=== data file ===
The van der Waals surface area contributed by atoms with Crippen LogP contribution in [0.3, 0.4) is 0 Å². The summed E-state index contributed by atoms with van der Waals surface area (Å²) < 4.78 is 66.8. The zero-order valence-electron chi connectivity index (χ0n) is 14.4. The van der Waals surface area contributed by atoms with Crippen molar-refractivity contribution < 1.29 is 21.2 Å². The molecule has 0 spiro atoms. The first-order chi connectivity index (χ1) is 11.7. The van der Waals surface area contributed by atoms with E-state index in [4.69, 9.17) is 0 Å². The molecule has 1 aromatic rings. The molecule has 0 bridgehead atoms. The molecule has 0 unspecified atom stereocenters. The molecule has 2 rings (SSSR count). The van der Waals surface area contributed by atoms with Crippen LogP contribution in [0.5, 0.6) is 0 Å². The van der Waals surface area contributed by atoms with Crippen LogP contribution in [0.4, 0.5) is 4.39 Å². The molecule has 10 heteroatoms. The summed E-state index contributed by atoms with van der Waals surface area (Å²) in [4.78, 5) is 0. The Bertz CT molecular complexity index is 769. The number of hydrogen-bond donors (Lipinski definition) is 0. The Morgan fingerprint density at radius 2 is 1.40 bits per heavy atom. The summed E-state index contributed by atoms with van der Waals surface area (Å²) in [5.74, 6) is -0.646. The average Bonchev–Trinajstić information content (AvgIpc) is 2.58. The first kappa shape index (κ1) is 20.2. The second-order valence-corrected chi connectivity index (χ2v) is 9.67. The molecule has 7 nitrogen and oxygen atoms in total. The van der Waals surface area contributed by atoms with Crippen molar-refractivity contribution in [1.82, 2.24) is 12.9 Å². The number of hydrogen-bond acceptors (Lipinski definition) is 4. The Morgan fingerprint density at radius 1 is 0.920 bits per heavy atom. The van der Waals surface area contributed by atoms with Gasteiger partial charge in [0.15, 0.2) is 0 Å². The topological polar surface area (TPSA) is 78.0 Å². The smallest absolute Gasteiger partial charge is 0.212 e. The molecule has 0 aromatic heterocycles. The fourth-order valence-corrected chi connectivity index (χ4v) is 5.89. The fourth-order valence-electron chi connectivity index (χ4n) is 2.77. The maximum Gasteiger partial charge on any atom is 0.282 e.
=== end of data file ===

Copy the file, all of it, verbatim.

The van der Waals surface area contributed by atoms with Crippen LogP contribution in [0.3, 0.4) is 0 Å². The summed E-state index contributed by atoms with van der Waals surface area (Å²) < 4.78 is 66.8. The zero-order valence-electron chi connectivity index (χ0n) is 14.4. The van der Waals surface area contributed by atoms with Crippen molar-refractivity contribution < 1.29 is 21.2 Å². The molecule has 0 spiro atoms. The first-order chi connectivity index (χ1) is 11.7. The van der Waals surface area contributed by atoms with E-state index in [4.69, 9.17) is 0 Å². The molecule has 1 aromatic rings. The molecule has 0 bridgehead atoms. The molecule has 0 unspecified atom stereocenters. The molecule has 2 rings (SSSR count). The van der Waals surface area contributed by atoms with Crippen LogP contribution in [0.5, 0.6) is 0 Å². The van der Waals surface area contributed by atoms with Crippen LogP contribution in [0.4, 0.5) is 4.39 Å². The molecule has 10 heteroatoms. The summed E-state index contributed by atoms with van der Waals surface area (Å²) in [4.78, 5) is 0. The Bertz CT molecular complexity index is 769. The number of hydrogen-bond donors (Lipinski definition) is 0. The Morgan fingerprint density at radius 2 is 1.40 bits per heavy atom. The summed E-state index contributed by atoms with van der Waals surface area (Å²) in [5.74, 6) is -0.646. The average Bonchev–Trinajstić information content (AvgIpc) is 2.58. The first kappa shape index (κ1) is 20.2. The second-order valence-corrected chi connectivity index (χ2v) is 9.67. The molecule has 7 nitrogen and oxygen atoms in total. The van der Waals surface area contributed by atoms with Crippen molar-refractivity contribution in [1.82, 2.24) is 12.9 Å². The number of hydrogen-bond acceptors (Lipinski definition) is 4. The Morgan fingerprint density at radius 1 is 0.920 bits per heavy atom. The van der Waals surface area contributed by atoms with Gasteiger partial charge in [0.15, 0.2) is 0 Å². The topological polar surface area (TPSA) is 78.0 Å². The smallest absolute Gasteiger partial charge is 0.212 e. The molecule has 0 aromatic heterocycles. The fourth-order valence-corrected chi connectivity index (χ4v) is 5.89. The fourth-order valence-electron chi connectivity index (χ4n) is 2.77. The maximum Gasteiger partial charge on any atom is 0.282 e.